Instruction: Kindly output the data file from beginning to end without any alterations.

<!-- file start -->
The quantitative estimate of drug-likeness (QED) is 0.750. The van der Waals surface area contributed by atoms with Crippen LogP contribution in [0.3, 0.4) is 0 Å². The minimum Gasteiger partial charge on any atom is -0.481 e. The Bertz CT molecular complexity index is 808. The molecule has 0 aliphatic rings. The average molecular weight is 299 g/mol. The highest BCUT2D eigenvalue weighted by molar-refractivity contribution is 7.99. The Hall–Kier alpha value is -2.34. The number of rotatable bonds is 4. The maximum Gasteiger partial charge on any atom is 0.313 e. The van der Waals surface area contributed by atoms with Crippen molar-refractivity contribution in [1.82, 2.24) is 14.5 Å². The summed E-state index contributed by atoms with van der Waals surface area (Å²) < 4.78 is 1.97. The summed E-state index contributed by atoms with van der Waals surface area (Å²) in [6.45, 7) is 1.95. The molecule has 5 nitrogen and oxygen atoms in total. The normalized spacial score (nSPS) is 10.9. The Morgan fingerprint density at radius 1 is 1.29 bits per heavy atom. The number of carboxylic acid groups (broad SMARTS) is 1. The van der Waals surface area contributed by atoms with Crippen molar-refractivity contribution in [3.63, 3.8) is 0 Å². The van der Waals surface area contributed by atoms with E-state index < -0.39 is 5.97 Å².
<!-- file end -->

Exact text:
The quantitative estimate of drug-likeness (QED) is 0.750. The van der Waals surface area contributed by atoms with Crippen LogP contribution in [0.3, 0.4) is 0 Å². The minimum Gasteiger partial charge on any atom is -0.481 e. The Bertz CT molecular complexity index is 808. The molecule has 0 aliphatic rings. The average molecular weight is 299 g/mol. The highest BCUT2D eigenvalue weighted by molar-refractivity contribution is 7.99. The Hall–Kier alpha value is -2.34. The number of rotatable bonds is 4. The maximum Gasteiger partial charge on any atom is 0.313 e. The van der Waals surface area contributed by atoms with Crippen molar-refractivity contribution in [1.82, 2.24) is 14.5 Å². The summed E-state index contributed by atoms with van der Waals surface area (Å²) < 4.78 is 1.97. The summed E-state index contributed by atoms with van der Waals surface area (Å²) in [6.45, 7) is 1.95. The molecule has 5 nitrogen and oxygen atoms in total. The normalized spacial score (nSPS) is 10.9. The Morgan fingerprint density at radius 1 is 1.29 bits per heavy atom. The number of carboxylic acid groups (broad SMARTS) is 1. The van der Waals surface area contributed by atoms with Crippen molar-refractivity contribution in [3.63, 3.8) is 0 Å². The van der Waals surface area contributed by atoms with E-state index < -0.39 is 5.97 Å².